The overall research literature review strategy started with Medline, the main research data resource, and attempted to first capture a set of SBIRT-related records qualified by language (English) and publication years (2002-2013); no geographic qualifiers were introduced. After multiple trial checks, "brief intervention"--which implies a method of detection or screening and of actual or possible follow-up to referral--was determined to be the most effective way to retrieve relevant articles. Search terms included SBIRT, "screening, brief intervention and referral to treatment," and various permutations such as brief adj3 intervention*, brief adj2 counseling, and others. Once this set of records was identified, additional terms were searched against it to yield articles that were relevant to the five issues. These included terms and permutations of: (1) health care setting (e.g., exp primary health care/, primary adj2 care, primary healthcare, federally qualified health center*, FQHC*, exp community health centers, etc.); (2) treatment outcomes and cost benefits (e.g., exp outcome and process assessment (health care), exp cost-benefit analysis, cost* adj3 saving*, and other MeSH and keyword terms); (3) substance abuse and mental health (e.g., exp substance-related disorders/, exp alcohol drinking/, alcohol, alcohol drinking, alcoholic*, alcoholism, etc.); (4) implementation; and (5) terms that might have revealed articles about direct and indirect ways to initiate, promote, and sustain SBIRT efforts in the future (e.g., keywords and MeSH headings for benchmarking, quality indicators, accountability, health information technology, health care quality, information dissemination, reimbursement, etc.). After Medline records were excluded, a similar search of subsequent databases (CINAHL, Psych Info, Cochrane Library (Wiley) was conducted. Cited reference searches in the Web of Science database of key articles were further refined by search criteria (e.g., implement* or adopt* or disseminat* or innovat*). The Embase search used criteria parallel to those searched in Medline to retrieve the initial set of SBIRT-related publications.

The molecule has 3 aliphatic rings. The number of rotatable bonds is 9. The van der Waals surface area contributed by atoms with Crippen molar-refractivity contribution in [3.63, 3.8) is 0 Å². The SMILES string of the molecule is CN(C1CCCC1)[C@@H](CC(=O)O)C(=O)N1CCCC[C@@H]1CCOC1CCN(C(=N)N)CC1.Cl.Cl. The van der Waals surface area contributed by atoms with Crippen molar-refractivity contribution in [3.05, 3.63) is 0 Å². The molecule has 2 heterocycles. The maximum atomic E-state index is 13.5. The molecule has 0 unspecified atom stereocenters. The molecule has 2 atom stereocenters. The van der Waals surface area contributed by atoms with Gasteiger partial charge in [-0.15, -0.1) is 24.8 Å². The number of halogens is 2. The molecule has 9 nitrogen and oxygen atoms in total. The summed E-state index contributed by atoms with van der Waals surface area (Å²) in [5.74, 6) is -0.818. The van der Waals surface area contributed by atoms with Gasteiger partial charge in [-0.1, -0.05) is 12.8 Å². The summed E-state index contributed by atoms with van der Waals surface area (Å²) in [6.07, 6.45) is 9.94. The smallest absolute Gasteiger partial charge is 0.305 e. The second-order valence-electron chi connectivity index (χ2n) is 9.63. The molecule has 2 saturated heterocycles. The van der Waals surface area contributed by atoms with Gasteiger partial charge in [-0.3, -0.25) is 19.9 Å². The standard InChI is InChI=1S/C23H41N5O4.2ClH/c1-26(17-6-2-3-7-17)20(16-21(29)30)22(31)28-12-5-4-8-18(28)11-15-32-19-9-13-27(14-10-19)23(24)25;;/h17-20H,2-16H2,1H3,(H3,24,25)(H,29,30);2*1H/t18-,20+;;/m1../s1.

Additional Search Strategies